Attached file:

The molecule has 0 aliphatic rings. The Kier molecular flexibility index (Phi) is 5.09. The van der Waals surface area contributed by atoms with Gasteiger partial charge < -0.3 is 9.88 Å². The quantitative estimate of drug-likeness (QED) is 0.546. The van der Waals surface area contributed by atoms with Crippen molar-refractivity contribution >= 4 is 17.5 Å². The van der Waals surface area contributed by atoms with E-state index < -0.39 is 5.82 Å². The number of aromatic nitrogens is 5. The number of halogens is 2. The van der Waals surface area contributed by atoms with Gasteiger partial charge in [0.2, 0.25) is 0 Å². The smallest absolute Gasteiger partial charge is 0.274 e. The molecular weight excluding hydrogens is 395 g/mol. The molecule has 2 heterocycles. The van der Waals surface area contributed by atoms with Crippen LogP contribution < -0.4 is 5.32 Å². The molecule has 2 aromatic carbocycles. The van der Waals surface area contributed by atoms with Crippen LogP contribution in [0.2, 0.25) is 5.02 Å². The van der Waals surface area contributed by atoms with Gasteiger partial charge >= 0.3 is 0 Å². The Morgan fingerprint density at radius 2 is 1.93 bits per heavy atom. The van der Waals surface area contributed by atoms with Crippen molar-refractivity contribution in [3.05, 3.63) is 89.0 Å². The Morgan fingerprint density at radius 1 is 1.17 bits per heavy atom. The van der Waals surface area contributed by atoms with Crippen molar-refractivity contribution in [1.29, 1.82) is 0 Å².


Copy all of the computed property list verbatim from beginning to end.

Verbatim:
The molecule has 0 aliphatic rings. The Kier molecular flexibility index (Phi) is 5.09. The van der Waals surface area contributed by atoms with Gasteiger partial charge < -0.3 is 9.88 Å². The quantitative estimate of drug-likeness (QED) is 0.546. The van der Waals surface area contributed by atoms with Crippen molar-refractivity contribution >= 4 is 17.5 Å². The van der Waals surface area contributed by atoms with E-state index < -0.39 is 5.82 Å². The number of aromatic nitrogens is 5. The number of halogens is 2. The van der Waals surface area contributed by atoms with Gasteiger partial charge in [0.2, 0.25) is 0 Å². The smallest absolute Gasteiger partial charge is 0.274 e. The molecular weight excluding hydrogens is 395 g/mol. The molecule has 2 heterocycles. The van der Waals surface area contributed by atoms with Crippen LogP contribution < -0.4 is 5.32 Å². The molecule has 2 aromatic carbocycles. The van der Waals surface area contributed by atoms with Crippen LogP contribution in [0.2, 0.25) is 5.02 Å². The van der Waals surface area contributed by atoms with Gasteiger partial charge >= 0.3 is 0 Å². The Morgan fingerprint density at radius 2 is 1.93 bits per heavy atom. The van der Waals surface area contributed by atoms with Crippen molar-refractivity contribution in [3.05, 3.63) is 89.0 Å². The Morgan fingerprint density at radius 1 is 1.17 bits per heavy atom. The van der Waals surface area contributed by atoms with Crippen molar-refractivity contribution in [1.29, 1.82) is 0 Å².